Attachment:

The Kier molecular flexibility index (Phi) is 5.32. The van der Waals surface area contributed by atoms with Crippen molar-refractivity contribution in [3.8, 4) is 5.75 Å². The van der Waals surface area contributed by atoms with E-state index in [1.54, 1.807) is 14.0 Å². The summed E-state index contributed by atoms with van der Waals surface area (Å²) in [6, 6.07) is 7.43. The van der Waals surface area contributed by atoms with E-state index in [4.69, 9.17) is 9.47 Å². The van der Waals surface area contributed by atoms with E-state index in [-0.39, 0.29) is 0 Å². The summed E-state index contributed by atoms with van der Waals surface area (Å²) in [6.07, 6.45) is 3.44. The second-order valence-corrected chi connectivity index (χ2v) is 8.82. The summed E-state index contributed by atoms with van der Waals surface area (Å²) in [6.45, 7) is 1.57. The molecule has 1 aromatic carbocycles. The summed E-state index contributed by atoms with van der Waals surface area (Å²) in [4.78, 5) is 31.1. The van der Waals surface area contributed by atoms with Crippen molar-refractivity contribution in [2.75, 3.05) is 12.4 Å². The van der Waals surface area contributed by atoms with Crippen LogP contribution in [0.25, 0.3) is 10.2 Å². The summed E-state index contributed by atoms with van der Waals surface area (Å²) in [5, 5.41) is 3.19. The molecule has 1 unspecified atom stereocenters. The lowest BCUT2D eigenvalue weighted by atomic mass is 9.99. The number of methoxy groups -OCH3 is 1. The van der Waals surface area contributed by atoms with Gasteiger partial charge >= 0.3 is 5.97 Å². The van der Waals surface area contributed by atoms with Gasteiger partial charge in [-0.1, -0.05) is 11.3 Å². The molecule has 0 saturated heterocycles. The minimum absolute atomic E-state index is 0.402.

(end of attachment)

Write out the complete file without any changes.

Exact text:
The Kier molecular flexibility index (Phi) is 5.32. The van der Waals surface area contributed by atoms with Crippen molar-refractivity contribution in [3.8, 4) is 5.75 Å². The van der Waals surface area contributed by atoms with E-state index in [1.54, 1.807) is 14.0 Å². The summed E-state index contributed by atoms with van der Waals surface area (Å²) in [6, 6.07) is 7.43. The van der Waals surface area contributed by atoms with E-state index in [4.69, 9.17) is 9.47 Å². The van der Waals surface area contributed by atoms with E-state index in [-0.39, 0.29) is 0 Å². The summed E-state index contributed by atoms with van der Waals surface area (Å²) in [6.07, 6.45) is 3.44. The second-order valence-corrected chi connectivity index (χ2v) is 8.82. The summed E-state index contributed by atoms with van der Waals surface area (Å²) in [6.45, 7) is 1.57. The molecule has 1 aromatic carbocycles. The summed E-state index contributed by atoms with van der Waals surface area (Å²) in [4.78, 5) is 31.1. The van der Waals surface area contributed by atoms with Crippen molar-refractivity contribution in [2.75, 3.05) is 12.4 Å². The van der Waals surface area contributed by atoms with Crippen LogP contribution in [0.25, 0.3) is 10.2 Å². The summed E-state index contributed by atoms with van der Waals surface area (Å²) in [5, 5.41) is 3.19. The molecule has 1 unspecified atom stereocenters. The lowest BCUT2D eigenvalue weighted by atomic mass is 9.99. The number of methoxy groups -OCH3 is 1. The van der Waals surface area contributed by atoms with Gasteiger partial charge >= 0.3 is 5.97 Å². The van der Waals surface area contributed by atoms with Gasteiger partial charge in [-0.1, -0.05) is 11.3 Å². The molecule has 0 saturated heterocycles. The minimum absolute atomic E-state index is 0.402.